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This 2016 YouTube video, Best Explanation Of How The Brain Performs TELEKINESIS...On The WEB! attempts to informally describe how things can be moved with the brain.

I have never seen anyone with this kind of ability.

An internet search shows many people believe you can move items with the mind without touching them. Here are some of the top search results for "is telekinesis possible":

Can humans perform telekinesis, i.e. moving items with the mind without touching them?

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    I don't think a YouTube video qualifies as a "notable source". Oct 2, 2018 at 23:04
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    @DanielRHicks: We have hundreds of questions based on YouTube videos. This particular video hasn't been widely watched, but the concept of telekinesis is clearly notable.
    – Oddthinking
    Oct 3, 2018 at 0:04
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    @Oddthinking Re: notability, the claim in this post is a youtube video with a few thousand views. I don't think that matches your faq. That doesn't mean there isn't a notable claim about telekinesis out there. It's just not in this question. The claim as stated could also be improved by wording it in a way that could feasibly be falsified. Testing "Is there a human with this particular ability" is not particularly feasible, and that's what these kinds of questions usually run up against.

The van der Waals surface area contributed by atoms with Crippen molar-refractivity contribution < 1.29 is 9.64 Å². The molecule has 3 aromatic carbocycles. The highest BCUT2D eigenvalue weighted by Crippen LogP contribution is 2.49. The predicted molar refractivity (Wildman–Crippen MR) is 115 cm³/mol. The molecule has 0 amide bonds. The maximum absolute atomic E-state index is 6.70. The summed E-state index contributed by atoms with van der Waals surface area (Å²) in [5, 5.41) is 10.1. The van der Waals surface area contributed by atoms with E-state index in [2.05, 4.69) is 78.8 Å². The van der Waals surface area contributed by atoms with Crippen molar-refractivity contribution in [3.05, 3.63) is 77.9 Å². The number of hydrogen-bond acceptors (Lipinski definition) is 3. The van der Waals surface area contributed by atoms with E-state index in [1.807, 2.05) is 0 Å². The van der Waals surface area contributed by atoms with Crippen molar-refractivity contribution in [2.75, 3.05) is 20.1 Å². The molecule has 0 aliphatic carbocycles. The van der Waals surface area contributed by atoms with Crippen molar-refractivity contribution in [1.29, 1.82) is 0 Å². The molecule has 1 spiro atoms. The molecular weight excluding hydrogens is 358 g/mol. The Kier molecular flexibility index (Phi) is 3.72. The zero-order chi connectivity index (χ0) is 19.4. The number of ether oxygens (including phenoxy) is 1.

– De Novo
    Oct 3, 2018 at 0:17
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    @DeNovo: We both agree that this video hasn't been widely watched. I think we both agree that the fact it is a YouTube video isn't the issue. The FAQ you link to links to this answer about what to do if we think it isn't notable, and part of it is searching for examples. If you do that, you will find that telekinesis has a long history of belief (less now, perhaps, than in the 60's, but it still persists)
    – Oddthinking
    Oct 3, 2018 at 0:28
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    @Oddthinking shouldn't the specific claim, as referenced in the question be notable, and the research demonstrating its notability be in the question? I.e., the claim (this YouTube video demonstrates telekinesis), not the topic (telekinesis), should be notable.
    – De Novo
    Oct 3, 2018 at 1:29

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Telekinesis, also known as psychokinesis, is pseudoscientific. There is no quality evidence for it. The conjectures in the video attempting to explain it are without merit.

The Wikipedia page, linked above, includes (indirect) references to several studies that support this. It is difficult to directly link to the findings of, for example, the United States National Academy of Sciences, because much of the parapsychological research was done in the mid-20th Century.

e.g. this 1962 review that concludes:

Evidence of PK as a psychological phenomenon is therefore totally lacking.

More recent research is less into whether psychokinesis exists, but why people still believe it exists despite the lack of evidence.

e.g. a 1996 meta-analytic review or this 2010 qualatitive review

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